Year 1880-1884


Jacket Fitted, narrow shoulders, single-breasted, high fastening, small collar, narrow lapels, fitted sleaves with or without cuffs, braided edges, piped pockets, patch pockets, wool cloths.
Waistcoat Fitted, single-breasted, collarless, high fastening, silk, plain wool cloths.
Trousers Narrow to hems; plain wool cloths.
Shirt Stiff stand collar and cuffs, plain fronts, linen and fine cotton.
Colour Dark and subdued,  blue,  grey, brown, green;  trousers jackets, and waistcoats matching.
Accessories Top hats, bowlers, caps, cravats, bow ties, and neck ties, gloves, ankle boots, lace up  shoes,  spats, walking canes.



1881:  "Paddock" jacket. Matching Waistcoat, trousers, and bowler hat. Fawn wool jacket with small collar over a  matching waistcoat, with medium-gray trousers and a bowler hat. Stand up shirt collar and ascot.     *







 4.       This woman wears a gown from the mid 1880s, it consists of a polonaise with a ruched front panel worn over a tiered skirt. There appears to be a hard line just below the knee, which may indicate that she is wearing a crinolette with an incorporated bustle to support her gown. The Hairstyle is typical of the 1880s. The use of rustic settings became very popular at this time. The opera, The Mikado produced in 1885, helped to popularise all things Japanese, hence the oriental parasol.

Comments By Kay Inverarity


13.     This woman is handsomely dressed in a beaded gown with a matching shoulder cape c1880-84. Note the long cuirass bodice and the very tubular shaped skirt with a minimal bustle and no train. Trains became unfashionable for daywear in 1880.

Comments By Kay Inverarity


16.  A young woman wearing a day gown from the early 1880s. The use of decorative ruched panels was a popular feature between 1878 and 1883.

Comments By Kay Inverarity


17.    Another early 1880s gown showing the popular long cuirass bodice and tied-back tubular skirt. This gown has an over drape edged with chenille fringing and a vertical ruched front panel on the under skirt. She wears a severe hairstyle that was common at the time. Lockets on heavy decorative chains are commonly seen in photos of the early1880s. The item in her left hand is the handle of a parasol.

Comments By Kay Inverarity


  15.      A woman in a gown dating from about 1883, the skirt is still very tubular. She now has a luxuriant fringe, a fashion that continued throughout the 1880s and 90s.

Comments By Kay Inverarity


1869 - 1889: Draped Skirts and Bustles

Skirts: very often in two layers: underskirt often trimmed at hem, overskirt is shorter and draped. Overskirt can be like an apron or divided like 18thC panniers.

1869 - 1874: simple knee length apron shaped draped overskirt. Occasional divided overskirts. Bustle silhouette is round ‘69-’72 and angular ‘73-’74.

1875 - 1876: silhouette narrows from hips down. Skirts usually one layer, trimmed to imitate two layers. Asymmetric drapery and trains common. Bustle slipping down.

1877 - 1879: slim silhouette. May be made in one piece to emphasise slim line. Drapery limited to back and at thigh level. Trains common and almost no bustle.

1880 - 1882: slim, two piece dresses with no train. Symmetrical drapery and pannier effect. No bustle. Fancy puffs and shirring common decorations.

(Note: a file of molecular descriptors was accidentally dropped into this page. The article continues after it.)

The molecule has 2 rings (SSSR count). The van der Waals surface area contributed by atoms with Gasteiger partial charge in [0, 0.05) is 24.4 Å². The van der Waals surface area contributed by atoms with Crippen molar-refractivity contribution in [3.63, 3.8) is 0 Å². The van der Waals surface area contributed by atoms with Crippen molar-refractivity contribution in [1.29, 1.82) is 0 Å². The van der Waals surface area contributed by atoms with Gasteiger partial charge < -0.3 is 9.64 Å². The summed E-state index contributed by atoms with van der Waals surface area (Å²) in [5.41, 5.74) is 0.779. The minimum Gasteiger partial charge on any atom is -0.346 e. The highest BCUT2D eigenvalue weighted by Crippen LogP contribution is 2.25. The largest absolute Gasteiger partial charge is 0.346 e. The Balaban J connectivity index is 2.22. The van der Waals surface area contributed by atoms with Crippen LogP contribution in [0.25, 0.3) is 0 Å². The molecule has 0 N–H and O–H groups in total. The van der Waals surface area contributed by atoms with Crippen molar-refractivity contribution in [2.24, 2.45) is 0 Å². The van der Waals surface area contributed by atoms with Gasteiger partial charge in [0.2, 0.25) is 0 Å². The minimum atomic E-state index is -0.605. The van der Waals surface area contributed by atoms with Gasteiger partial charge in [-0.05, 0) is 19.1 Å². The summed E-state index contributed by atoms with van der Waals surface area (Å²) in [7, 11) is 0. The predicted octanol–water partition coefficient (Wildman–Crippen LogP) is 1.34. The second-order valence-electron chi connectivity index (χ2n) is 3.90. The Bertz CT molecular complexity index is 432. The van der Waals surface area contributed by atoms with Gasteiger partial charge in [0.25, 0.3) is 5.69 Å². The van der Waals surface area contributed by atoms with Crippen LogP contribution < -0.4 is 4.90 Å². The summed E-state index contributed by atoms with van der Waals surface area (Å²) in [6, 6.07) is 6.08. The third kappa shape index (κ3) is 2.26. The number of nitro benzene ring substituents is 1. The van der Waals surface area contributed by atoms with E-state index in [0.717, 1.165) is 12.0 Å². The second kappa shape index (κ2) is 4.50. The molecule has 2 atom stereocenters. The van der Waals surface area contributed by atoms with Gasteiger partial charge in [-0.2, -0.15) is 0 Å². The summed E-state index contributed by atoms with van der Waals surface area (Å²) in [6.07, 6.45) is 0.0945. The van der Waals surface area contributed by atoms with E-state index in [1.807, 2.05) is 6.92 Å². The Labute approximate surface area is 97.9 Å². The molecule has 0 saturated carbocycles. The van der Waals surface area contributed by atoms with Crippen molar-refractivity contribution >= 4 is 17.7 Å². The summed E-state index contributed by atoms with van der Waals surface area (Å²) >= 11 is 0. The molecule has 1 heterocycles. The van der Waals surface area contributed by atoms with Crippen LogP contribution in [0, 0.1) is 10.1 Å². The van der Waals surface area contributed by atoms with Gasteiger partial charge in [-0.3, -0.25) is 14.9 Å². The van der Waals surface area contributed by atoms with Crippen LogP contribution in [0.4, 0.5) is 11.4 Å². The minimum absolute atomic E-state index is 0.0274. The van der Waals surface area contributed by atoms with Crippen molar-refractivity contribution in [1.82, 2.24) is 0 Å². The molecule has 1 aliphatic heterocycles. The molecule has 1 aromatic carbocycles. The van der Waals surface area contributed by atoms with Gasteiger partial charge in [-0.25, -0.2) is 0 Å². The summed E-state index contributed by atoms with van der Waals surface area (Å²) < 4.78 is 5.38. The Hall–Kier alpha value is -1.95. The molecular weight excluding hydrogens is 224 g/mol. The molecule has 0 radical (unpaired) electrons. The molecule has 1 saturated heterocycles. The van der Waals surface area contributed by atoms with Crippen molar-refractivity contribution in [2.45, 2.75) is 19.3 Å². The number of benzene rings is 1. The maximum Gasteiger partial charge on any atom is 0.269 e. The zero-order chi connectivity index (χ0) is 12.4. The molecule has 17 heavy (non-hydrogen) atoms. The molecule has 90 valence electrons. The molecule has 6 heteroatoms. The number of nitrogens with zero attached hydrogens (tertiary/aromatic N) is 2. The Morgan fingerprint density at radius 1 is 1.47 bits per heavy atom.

1883 - 1886: bustle returns and grows larger. Asymmetric apron draping for overskirts.

1887 - 1889: large, horizontal bustle, reduces in 1889. Simple vertical effects, created of panels of contrast fabric or trim.

Skirts are fully lined throughout, occasional princess styles only lined to knee level.

Bayaleuse (dust ruffle) underneath hem, especially on trained skirts. Gored panels at front can be straight or gored at back depending on style.

Bodices: in 1869 they are short waisted but get longer through the 1870s, to where they extend over the hips (cuirasse bodice). From 1877 to 1882, bodices are long enough to form a tunic overskirt. Some are princess cut in the late 1870s. Bodices are close fitting and the front darts are far apart. A CB seam is introduced in the mid ‘70s to help create the close fitting shape. The curved back seams are less curved. From 1877 to 1882, the curved back seams butt the shoulder seam. Only armholes and edges are piped, piping as a rule ending around 1880. After 1882, 2 back seams curve into the armhole. Front fastening with large domed buttons in the early to mid ‘70s, then crochet covered or flat buttons late ‘70s. Small buttons in the 1880s. Boning on CF, front darts, side seams in the 70s, extending to the back seams in the 1880s. Petersham band attached to CB seam and fastening in front to help the fit. All bodices are interlined, with some princess dresses only lined to the hip.

Sleeves: coat style throughout period, having 2 seams. Moderately loose in the early 1870s with wrist trim. Large ruffles out of fashion by 1875. Get tighter through the late ‘70s into the ‘80s with small trim at the wrist. In the 1880s, "long" sleeves are actually 3/4 length, ending a couple of inches above the wrist. By 1889, the sleeve head starts to rise. Evening sleeves can be quite small to non-existant.

Deborah V. McKeown 1997



Where marked (JP) the Drawings and text by John Peacock from his book Men's Fashion: The Complete Sourcebook, 1996 Thames & Hudson Ltd, London. Reproduced by kind permission of Thames & Hudson Ltd, London.

Where marked * Picture and notes are based on notes from Dover Publications.